GrannyDee on June 2, 2010 at 8:59 AM

As a Florida absentee voter, I would invite Charlie Crist to bite my crust.

seejanemom on June 2, 2010 at 8:59 AM

Neither party has a clue about the public anger out here, they should count themselves lucky that we aren’t the type of people to hotwire tanks and roll them toward the capitol buildings.

Bishop on June 2, 2010 at 9:00 AM

This election, more than any in my lifetime, is shaping up to be a clear-cut, straight forward choice between progressivism and conservatism.

The far left is mobilizing to win the Democrat primaries, but they really have no clue how massive their a** whooping is going to be this November.

American Elephant on June 2, 2010 at 9:03 AM

I remember Griffith’s party switch, as I recall he did so with everything to lose and nothing to gain politically. He did so apparently as an act of pronciple in protest to The One’s socialist policies, the exact cause of many HotHead rants in these very threads.

Griffith appears to be one of a dying breed in the mold of the great Scoop Jackson, a dedicated patriotic american who put country before party. To me its a shame to see him go, but this is war, and we can chalk Griffith up as collateral damage. I wish him well.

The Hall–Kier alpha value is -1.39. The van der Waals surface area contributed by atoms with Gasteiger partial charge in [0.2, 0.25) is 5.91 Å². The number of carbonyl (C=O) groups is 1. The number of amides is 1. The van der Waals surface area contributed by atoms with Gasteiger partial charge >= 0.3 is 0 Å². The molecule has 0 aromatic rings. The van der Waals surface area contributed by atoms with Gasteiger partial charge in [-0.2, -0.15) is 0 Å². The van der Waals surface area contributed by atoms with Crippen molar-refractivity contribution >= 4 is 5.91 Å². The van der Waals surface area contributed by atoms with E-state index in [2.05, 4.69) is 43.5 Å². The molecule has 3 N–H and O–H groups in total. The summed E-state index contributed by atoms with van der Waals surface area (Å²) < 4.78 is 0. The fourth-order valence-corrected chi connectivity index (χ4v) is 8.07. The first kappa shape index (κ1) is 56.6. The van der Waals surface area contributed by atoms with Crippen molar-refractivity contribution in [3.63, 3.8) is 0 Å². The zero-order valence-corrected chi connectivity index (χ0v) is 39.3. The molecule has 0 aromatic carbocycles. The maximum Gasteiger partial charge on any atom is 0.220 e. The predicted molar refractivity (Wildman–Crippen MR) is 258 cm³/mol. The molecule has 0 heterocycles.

Archimedes on June 2, 2010 at 9:07 AM

Would you be happy if your sister brought home Andrew Sullivan?

Mr. Joe on June 2, 2010 at 9:07 AM

Who were the last party switchers to win re-election?

Jeffords? Did he win again after switching parties? Who else in recent years won re-election?

Abby Adams on June 2, 2010 at 9:10 AM

Nobody likes a quitter. Enough said.

Johnnyreb on June 2, 2010 at 8:51 AM

This isn’t a Palin thread. /

txag92 on June 2, 2010 at 9:16 AM

It’s not wonder they booted him in the primary. Anyone who could stay Dem during the unprincipled caterwauling of the Bush years, the time history will remember as the period in which all things non-Dem became “just like Hitler”, is probably best booted.